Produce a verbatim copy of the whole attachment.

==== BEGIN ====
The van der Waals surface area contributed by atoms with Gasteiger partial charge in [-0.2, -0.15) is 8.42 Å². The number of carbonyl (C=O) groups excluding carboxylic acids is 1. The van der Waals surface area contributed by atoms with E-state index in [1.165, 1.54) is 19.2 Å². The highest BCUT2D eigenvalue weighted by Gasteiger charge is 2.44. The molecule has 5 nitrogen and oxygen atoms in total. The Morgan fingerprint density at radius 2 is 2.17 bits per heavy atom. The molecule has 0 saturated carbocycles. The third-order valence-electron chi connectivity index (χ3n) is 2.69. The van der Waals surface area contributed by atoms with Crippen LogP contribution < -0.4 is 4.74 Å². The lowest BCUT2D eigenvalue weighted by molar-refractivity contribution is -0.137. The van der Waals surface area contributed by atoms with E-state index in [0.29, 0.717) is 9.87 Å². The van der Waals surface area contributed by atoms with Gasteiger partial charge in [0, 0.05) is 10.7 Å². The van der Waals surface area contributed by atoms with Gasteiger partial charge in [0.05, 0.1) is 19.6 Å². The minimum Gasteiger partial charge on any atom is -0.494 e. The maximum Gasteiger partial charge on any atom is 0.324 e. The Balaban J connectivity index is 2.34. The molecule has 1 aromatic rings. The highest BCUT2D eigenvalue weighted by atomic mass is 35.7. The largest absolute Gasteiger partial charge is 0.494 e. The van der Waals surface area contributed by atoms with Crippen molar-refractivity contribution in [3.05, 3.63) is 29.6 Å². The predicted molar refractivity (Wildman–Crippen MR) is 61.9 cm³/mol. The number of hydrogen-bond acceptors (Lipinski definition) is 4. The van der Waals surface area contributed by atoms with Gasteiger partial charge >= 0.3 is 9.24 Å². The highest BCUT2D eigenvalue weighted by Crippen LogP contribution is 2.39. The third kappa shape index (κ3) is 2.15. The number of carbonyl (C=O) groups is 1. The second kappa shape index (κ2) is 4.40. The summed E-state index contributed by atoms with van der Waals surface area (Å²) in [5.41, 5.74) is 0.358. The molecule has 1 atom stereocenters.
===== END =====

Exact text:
The van der Waals surface area contributed by atoms with Gasteiger partial charge in [-0.2, -0.15) is 8.42 Å². The number of carbonyl (C=O) groups excluding carboxylic acids is 1. The van der Waals surface area contributed by atoms with E-state index in [1.165, 1.54) is 19.2 Å². The highest BCUT2D eigenvalue weighted by Gasteiger charge is 2.44. The molecule has 5 nitrogen and oxygen atoms in total. The Morgan fingerprint density at radius 2 is 2.17 bits per heavy atom. The molecule has 0 saturated carbocycles. The third-order valence-electron chi connectivity index (χ3n) is 2.69. The van der Waals surface area contributed by atoms with Crippen LogP contribution < -0.4 is 4.74 Å². The lowest BCUT2D eigenvalue weighted by molar-refractivity contribution is -0.137. The van der Waals surface area contributed by atoms with E-state index in [0.29, 0.717) is 9.87 Å². The van der Waals surface area contributed by atoms with Gasteiger partial charge in [0, 0.05) is 10.7 Å². The van der Waals surface area contributed by atoms with Gasteiger partial charge in [0.05, 0.1) is 19.6 Å². The minimum Gasteiger partial charge on any atom is -0.494 e. The maximum Gasteiger partial charge on any atom is 0.324 e. The Balaban J connectivity index is 2.34. The molecule has 1 aromatic rings. The highest BCUT2D eigenvalue weighted by atomic mass is 35.7. The largest absolute Gasteiger partial charge is 0.494 e. The van der Waals surface area contributed by atoms with Crippen molar-refractivity contribution in [3.05, 3.63) is 29.6 Å². The predicted molar refractivity (Wildman–Crippen MR) is 61.9 cm³/mol. The number of hydrogen-bond acceptors (Lipinski definition) is 4. The van der Waals surface area contributed by atoms with Gasteiger partial charge >= 0.3 is 9.24 Å². The highest BCUT2D eigenvalue weighted by Crippen LogP contribution is 2.39. The third kappa shape index (κ3) is 2.15. The number of carbonyl (C=O) groups is 1. The second kappa shape index (κ2) is 4.40. The summed E-state index contributed by atoms with van der Waals surface area (Å²) in [5.41, 5.74) is 0.358. The molecule has 1 atom stereocenters.